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Periods without the stigma

Find out how Racheal and other teachers are tackling the stigma surrounding periods.

Racheal is a senior teacher at a primary school in Paliisa District, Uganda. In 2014, the school only had three toilets, shared by all the students and teachers.

The lack of toilets, and no access to water, meant that girls were often forced to miss school when on their period. In addition, they did not have sanitary towels, and faced embarrassment and stigma.

Build Africa has since transformed the school, providing fifteen new toilets. We’ve built washrooms for girls, so that they have somewhere to clean and change when on their periods. We've also constructed a borehole, so that they have access to water.

Teachers like Racheal have had training to help them support girls on their periods.

“Girls now are able to tell me and any other teacher when they are in their periods without fear,” says Racheal.

Girls know that they can go to Rachael for support. She is there to answer their questions, and provide sanitary towels and painkillers. This has opened a dialogue, and in turn has reduced the stigma of periods.

Rachael is also teaching children about keeping clean, both in school and at home. She speaks about hygiene during the school's weekly assemblies. This has improved girls’ confidence, especially when on their periods.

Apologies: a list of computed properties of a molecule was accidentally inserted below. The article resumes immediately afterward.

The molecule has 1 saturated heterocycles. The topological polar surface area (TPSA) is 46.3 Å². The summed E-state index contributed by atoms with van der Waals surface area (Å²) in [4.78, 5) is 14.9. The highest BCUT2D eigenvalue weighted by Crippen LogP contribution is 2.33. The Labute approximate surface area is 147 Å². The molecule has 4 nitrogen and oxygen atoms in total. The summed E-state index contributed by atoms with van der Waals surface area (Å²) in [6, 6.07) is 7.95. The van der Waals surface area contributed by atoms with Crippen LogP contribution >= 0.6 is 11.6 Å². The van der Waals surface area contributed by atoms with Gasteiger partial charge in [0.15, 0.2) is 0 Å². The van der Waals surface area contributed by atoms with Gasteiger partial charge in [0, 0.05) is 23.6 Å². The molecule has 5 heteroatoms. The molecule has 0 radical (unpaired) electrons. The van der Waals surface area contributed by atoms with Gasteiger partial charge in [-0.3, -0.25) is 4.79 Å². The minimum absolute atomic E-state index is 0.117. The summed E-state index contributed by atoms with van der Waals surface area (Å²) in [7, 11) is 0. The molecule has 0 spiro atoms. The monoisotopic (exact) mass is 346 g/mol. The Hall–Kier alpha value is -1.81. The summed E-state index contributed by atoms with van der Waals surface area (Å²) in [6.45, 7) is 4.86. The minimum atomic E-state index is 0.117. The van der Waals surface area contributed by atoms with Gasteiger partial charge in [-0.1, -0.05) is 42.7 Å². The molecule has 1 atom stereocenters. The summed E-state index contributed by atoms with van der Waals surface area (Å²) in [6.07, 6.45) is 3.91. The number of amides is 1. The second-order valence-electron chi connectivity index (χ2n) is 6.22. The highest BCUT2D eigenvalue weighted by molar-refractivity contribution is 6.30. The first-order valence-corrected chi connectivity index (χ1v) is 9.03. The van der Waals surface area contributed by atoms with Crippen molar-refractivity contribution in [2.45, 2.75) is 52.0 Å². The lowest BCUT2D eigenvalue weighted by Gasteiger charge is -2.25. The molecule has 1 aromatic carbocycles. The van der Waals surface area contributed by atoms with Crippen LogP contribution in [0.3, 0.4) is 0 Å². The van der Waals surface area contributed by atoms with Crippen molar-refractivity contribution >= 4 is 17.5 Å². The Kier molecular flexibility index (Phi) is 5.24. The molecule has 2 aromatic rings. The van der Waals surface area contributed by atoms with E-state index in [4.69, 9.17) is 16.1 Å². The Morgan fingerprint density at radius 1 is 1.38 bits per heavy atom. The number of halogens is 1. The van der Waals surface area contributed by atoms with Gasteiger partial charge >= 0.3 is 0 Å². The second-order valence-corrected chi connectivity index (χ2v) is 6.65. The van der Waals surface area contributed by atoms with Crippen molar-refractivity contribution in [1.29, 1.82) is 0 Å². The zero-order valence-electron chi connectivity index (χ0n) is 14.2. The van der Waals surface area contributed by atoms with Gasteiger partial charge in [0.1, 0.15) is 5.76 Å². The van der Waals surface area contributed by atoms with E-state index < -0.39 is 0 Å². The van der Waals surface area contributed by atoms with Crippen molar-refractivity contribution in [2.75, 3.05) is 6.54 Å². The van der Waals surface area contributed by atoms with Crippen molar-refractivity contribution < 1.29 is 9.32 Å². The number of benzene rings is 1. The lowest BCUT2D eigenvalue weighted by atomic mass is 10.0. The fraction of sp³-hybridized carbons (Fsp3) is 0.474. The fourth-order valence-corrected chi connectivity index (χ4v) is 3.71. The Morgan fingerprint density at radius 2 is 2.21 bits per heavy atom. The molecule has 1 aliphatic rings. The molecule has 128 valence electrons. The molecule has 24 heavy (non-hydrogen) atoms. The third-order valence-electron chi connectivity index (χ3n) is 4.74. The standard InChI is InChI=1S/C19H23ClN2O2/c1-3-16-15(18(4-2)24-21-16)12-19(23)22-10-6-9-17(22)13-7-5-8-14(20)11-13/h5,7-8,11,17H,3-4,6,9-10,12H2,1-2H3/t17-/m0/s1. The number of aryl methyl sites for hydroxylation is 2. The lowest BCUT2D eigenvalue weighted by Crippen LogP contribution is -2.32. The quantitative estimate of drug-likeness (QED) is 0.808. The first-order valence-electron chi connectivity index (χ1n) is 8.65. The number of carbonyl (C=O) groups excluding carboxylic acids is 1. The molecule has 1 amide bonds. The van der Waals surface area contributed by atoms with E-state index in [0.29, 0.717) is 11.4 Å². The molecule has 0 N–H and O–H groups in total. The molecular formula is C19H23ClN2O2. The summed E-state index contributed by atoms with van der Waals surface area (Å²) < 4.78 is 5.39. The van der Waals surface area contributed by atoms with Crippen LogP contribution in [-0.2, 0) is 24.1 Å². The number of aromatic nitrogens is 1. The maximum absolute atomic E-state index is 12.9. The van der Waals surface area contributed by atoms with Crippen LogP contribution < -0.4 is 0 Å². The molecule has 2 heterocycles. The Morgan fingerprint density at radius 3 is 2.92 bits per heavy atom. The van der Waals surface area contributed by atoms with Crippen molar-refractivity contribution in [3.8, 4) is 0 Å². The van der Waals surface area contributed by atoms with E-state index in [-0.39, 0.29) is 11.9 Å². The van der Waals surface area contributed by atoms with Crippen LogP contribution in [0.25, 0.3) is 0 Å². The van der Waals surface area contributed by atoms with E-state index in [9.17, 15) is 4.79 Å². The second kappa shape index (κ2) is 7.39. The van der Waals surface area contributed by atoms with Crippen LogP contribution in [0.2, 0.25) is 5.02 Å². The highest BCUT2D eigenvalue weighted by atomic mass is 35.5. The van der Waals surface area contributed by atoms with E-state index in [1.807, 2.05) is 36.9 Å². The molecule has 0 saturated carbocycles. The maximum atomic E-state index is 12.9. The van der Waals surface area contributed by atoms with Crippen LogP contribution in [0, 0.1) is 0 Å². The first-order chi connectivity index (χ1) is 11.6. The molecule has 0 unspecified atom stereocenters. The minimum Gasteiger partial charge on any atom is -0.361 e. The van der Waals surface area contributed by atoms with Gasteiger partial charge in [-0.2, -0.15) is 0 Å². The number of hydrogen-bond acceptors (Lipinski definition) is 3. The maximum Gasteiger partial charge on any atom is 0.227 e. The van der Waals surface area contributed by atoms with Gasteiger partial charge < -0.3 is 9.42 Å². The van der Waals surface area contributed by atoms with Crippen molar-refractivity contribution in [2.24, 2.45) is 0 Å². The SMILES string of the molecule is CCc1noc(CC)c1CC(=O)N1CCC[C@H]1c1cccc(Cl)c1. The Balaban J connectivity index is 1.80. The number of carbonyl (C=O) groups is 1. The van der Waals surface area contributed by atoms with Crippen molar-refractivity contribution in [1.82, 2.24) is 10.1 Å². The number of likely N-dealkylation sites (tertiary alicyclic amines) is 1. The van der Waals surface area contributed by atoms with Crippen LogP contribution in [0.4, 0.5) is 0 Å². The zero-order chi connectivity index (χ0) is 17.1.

A new borehole at the school means that children no longer have to walk over 2km to fetch water. This was often a dangerous journey, especially for girls. The distance meant that children spent a lot of time absent from school. In fact, up to 50 children would be absent on a Monday, as demand for water was particularly high on this day.

“All homes have tippy taps for handwashing, the pit latrines are cleaned and cleanliness among children has improved,” says Racheal. “We therefore thank Build Africa for this timely intervention. We are now looking at how best we can improve our performance since our WASH needs have been addressed.”

Girls at the school have noticed the impact of the new facilities and training.

Edith is a P6 pupil at the school. She says: “We are proud to be associated with Build Africa. Before their interventions, we used to use any cloth as a sanitary pad, we did not know signs that we are about to go into menstruation and we were not bold enough to talk about it. But now, after the trainings we have had, we are able to make our own clean sanitary pads, we are able to tell that we are going to start our period and are able to talk with teachers about this.”